For many years now, the Georgian state has been receiving a substantial assistance from Western countries and private sponsors to develop the education sphere. Georgia receives monetary assistance in the form of grants and loans to achieve a significant improvement in the education system. Among those loans was the loan from the World Bank, which was quite substantial and spent, for example, to set up a unified national examination system. As for the grants, they have been awarded for many years now to enable Georgian scientists to purchase needed equipment, to establish contacts with foreign colleagues, to conduct researches, et cetera. Other useful targeted programs have also been implemented. For example, one of the largest financial gifts, a grant from the government of Japan, was used to translate more than 60 modern textbooks in the field of education thereby enabling Georgian students and teachers to get familiar with professional literature, latest achievements in education and science.
The second important direction of assistance to improve the education system is the so-called technical assistance. This assistance implies the arrangement of visits of international consultants to Georgia by international donor organizations to provide opportunities for the Georgian government and representatives of the academic circles to acquire new knowledge, develop modern systems and more importantly, integrate into international systems with the aim to strengthen the Georgian educational system. Over the past 20 years, with the assistance of various states, international organizations and private donors, many renowned scientists and experts in the field of education has been brought to Georgia. For instance, from 2003 to 2007, professors from the Harvard University assisted Georgia in reforming the public education sphere. With the assistance of foreign experts, Georgian universities introduced new, high-quality programs such as master’s programs in education administration, public administration and others.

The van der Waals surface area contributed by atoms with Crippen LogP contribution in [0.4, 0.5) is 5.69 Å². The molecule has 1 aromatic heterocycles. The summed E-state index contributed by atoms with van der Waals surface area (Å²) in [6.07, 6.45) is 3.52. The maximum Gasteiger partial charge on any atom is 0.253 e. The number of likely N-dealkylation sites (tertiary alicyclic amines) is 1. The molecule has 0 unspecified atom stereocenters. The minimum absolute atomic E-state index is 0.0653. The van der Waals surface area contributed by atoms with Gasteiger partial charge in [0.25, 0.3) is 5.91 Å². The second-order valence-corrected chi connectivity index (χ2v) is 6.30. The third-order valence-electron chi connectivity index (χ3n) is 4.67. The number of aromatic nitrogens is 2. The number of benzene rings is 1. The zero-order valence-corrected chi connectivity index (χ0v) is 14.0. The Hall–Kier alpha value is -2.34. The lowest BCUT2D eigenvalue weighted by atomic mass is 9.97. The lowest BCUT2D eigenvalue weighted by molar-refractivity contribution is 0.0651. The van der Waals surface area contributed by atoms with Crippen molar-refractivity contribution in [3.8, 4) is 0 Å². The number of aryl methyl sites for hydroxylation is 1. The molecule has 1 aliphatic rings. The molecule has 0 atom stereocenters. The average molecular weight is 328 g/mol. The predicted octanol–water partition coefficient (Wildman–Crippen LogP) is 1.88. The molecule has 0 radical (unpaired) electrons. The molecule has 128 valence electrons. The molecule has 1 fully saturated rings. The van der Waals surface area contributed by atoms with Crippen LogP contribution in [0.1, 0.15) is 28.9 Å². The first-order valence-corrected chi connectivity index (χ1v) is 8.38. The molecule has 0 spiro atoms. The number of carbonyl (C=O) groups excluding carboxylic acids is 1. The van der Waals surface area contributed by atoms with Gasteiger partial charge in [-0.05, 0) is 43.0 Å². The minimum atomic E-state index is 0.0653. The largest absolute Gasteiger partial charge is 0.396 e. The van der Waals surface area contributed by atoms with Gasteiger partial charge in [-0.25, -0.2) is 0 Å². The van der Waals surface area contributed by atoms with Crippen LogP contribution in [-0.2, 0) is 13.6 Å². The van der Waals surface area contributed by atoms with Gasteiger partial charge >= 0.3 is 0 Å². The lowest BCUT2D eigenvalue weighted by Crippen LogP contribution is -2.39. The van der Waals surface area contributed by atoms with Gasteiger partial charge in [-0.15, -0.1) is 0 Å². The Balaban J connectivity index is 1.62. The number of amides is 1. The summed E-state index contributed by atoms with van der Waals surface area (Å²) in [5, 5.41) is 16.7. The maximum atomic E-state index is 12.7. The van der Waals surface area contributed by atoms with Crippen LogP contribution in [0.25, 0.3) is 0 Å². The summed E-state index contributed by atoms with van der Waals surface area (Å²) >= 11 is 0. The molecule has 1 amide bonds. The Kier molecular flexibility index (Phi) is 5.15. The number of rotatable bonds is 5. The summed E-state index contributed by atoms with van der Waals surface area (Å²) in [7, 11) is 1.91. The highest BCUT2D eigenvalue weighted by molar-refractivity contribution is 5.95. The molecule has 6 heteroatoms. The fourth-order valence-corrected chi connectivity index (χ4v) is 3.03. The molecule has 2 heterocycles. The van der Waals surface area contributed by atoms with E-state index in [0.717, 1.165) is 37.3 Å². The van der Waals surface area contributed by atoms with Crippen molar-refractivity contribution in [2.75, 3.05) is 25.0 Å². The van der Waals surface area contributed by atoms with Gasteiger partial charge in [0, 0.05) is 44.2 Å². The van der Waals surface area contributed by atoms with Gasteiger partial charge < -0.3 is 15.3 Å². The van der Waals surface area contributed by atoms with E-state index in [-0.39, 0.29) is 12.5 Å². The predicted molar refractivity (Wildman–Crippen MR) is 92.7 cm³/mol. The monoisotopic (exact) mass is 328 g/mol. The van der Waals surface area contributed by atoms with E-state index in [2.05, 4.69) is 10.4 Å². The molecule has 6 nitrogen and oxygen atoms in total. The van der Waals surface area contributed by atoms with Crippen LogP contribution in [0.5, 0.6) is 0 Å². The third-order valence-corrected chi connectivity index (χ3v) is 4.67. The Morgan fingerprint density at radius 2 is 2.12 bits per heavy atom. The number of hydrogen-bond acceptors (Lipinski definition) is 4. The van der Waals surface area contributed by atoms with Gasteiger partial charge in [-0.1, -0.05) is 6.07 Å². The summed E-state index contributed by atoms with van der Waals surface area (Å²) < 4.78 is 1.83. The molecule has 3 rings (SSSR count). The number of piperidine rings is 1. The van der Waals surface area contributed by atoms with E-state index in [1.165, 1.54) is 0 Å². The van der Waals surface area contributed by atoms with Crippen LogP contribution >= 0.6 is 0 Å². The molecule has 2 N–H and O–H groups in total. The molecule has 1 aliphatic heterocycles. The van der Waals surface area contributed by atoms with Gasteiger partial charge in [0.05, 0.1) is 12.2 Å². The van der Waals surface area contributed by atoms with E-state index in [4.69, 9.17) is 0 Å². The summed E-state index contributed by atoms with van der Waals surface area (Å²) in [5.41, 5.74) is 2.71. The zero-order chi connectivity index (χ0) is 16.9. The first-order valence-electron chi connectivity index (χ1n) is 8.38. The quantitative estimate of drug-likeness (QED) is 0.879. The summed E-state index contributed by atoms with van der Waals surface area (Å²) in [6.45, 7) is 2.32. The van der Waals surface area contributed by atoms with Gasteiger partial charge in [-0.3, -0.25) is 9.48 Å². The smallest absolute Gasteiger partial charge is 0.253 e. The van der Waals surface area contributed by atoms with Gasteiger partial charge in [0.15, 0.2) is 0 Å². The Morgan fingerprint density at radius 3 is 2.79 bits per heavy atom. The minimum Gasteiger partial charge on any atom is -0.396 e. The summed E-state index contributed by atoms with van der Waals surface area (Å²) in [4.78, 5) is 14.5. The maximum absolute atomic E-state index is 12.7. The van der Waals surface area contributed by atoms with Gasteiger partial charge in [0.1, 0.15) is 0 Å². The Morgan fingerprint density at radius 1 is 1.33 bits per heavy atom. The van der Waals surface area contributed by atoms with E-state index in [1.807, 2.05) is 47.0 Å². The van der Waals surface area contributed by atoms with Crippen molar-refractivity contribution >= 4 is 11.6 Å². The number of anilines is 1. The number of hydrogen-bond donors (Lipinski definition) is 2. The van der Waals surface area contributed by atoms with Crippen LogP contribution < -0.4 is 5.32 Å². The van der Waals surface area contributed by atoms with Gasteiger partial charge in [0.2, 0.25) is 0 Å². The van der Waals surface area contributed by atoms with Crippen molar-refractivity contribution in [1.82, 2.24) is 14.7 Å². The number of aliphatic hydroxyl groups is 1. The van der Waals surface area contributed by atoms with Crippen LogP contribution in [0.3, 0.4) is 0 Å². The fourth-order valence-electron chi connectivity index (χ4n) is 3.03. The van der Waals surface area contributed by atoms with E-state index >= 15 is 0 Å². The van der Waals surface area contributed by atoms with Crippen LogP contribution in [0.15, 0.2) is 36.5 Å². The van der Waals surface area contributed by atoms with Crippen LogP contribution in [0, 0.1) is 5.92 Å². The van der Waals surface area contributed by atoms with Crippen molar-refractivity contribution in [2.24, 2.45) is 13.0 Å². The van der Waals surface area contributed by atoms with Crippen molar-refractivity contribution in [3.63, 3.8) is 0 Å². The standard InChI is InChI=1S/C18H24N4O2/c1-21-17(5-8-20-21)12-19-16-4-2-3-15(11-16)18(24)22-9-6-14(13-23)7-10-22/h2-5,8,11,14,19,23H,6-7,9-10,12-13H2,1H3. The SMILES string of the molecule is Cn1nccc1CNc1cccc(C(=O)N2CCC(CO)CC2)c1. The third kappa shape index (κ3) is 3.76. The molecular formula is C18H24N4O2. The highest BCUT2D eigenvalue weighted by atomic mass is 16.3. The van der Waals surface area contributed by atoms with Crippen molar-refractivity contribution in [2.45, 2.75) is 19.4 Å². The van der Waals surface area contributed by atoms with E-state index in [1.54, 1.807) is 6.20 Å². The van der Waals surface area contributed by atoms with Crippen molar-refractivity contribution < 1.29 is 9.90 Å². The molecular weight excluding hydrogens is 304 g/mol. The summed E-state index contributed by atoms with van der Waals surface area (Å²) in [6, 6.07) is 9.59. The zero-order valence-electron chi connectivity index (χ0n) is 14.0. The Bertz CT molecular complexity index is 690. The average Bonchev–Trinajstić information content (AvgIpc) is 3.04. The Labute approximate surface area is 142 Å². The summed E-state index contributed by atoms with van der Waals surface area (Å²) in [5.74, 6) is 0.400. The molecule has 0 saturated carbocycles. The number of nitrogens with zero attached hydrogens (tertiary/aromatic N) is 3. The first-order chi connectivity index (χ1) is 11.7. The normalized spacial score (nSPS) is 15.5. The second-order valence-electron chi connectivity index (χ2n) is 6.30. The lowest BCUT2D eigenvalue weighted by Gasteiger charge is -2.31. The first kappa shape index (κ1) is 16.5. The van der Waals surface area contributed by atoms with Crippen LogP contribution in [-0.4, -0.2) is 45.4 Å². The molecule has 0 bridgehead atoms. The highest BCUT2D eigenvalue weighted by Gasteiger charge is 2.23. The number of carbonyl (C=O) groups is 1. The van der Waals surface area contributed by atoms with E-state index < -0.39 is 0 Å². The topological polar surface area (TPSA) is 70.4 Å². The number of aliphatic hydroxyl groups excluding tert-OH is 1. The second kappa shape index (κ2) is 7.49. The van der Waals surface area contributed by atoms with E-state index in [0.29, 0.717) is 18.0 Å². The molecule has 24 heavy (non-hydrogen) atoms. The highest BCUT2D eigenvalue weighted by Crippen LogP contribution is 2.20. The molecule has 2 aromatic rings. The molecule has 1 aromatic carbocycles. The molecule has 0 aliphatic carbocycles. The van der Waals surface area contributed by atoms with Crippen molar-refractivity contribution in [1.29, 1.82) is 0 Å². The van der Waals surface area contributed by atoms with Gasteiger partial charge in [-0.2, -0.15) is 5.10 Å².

The third important area of assistance was the support to the enhancement of scientific and educational potential of Georgia by enabling youth to obtain education abroad. Numerous states award scholarships to Georgian youth to study at best Western universities. For example, with the assistance of German academic exchange service, several hundreds of young people got funding to receive education at best German universities over the past 24 years. Many Georgian students study now at leading universities through educational programs such as Chevening and IREX implemented by the governments of the United Kingdom and the United States. Scholarships are also awarded to enable young scholars and pedagogues working at Georgia’s higher educational institutions to improve their qualifications by acquiring international experience. For example, many Georgian scientists had an opportunity to enhance their qualification at Oxford and Fribourg universities owing to funding allocated to this end.
The fourth area involves the direct participation of Western countries in the establishment of new high-standard educational institutions. For example, it was within the scope of such a project that the US government allocated the aid of several million laris to establish one of the most successful schools in Tbilisi – the Guivy Zaldastanishvili American Academy where Georgian children receive best quality education.
A similar but much a larger-scale financial aid has enabled the establishment of new technological higher educational programs in partnership with San Diego University. With the assistance from the United States, millions of laris are spent to train Georgian professors, develop programs and physical infrastructure in order to help Georgia raise engineers and software programmers equipped with high, modern technical skills.